MotoGP riders have expressed their concern about committing to a rescheduled Japanese Grand Prix while the country continues to have issues with the nuclear power plant damaged in March's earthquake and tsunami.
The Japanese round was rescheduled from its intended April date to Oct. 2 following the devastating natural disaster, but Valentino Rossi said riders were not confident about heading to Japan if the problems at the Fukushima nuclear plant continued.
"[Series boss Carmelo] Ezpeleta said to us yesterday that they want to do the grand prix in Japan, because the situation is quiet and because they worked on the track because the track was a little bit damaged," Rossi said. "I said that a lot of riders came to me and said they are scared to go to Motegi. [Jorge] Lorenzo was there and said that he did not want to go, and also other riders were not happy.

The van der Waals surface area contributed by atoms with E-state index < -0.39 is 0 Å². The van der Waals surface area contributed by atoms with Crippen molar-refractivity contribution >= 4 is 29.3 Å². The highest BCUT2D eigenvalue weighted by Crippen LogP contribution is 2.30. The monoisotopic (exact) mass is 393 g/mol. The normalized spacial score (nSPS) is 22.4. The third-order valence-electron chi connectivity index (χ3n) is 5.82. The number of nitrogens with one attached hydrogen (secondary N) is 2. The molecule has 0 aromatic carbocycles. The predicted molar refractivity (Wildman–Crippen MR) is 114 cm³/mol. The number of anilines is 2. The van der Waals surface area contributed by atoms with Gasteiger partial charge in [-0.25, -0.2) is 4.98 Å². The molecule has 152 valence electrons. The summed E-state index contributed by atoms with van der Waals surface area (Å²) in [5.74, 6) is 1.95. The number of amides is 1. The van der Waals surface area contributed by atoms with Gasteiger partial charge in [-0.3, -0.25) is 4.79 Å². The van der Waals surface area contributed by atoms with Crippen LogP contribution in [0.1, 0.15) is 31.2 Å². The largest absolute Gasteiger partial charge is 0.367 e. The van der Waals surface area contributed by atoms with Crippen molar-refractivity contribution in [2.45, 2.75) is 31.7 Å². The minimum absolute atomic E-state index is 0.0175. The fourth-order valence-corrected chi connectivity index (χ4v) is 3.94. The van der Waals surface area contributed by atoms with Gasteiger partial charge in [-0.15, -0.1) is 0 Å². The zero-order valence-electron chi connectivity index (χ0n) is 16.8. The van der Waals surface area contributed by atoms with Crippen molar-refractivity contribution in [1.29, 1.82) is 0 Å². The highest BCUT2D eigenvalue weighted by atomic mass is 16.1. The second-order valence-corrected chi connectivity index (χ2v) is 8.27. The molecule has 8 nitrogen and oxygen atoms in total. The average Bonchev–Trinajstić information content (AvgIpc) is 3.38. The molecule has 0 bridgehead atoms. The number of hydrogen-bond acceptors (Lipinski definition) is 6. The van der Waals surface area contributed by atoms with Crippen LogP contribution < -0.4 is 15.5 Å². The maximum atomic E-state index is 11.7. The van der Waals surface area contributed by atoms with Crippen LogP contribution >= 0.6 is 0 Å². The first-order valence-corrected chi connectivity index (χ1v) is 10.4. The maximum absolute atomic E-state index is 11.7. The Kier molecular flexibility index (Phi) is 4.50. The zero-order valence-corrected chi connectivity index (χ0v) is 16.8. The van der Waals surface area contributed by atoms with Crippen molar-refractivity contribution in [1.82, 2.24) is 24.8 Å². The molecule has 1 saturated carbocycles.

"I think this is a difficult question, a difficult problem to fix. It's not official anyway that we're going to Motegi - I think maybe they'll say in July. But we have to decide what every rider wants to do."
Rossi admitted that a boycott was a genuine possibility if there was unity among the teams and riders, but he confessed that his fears about the danger levels could be unfounded.
"For me, the only way is if all the rest of the paddock is agreed – like mechanics, all the rest of the people," he said. "If everybody is agreed and all the riders are agreed, we can say we won't go.
"It's difficult. I'm a little bit scared to go to Japan, but I'm very stupid about nuclear power – I don't know the real risks," said Rossi. "Maybe we need to understand the situation better and more clearly."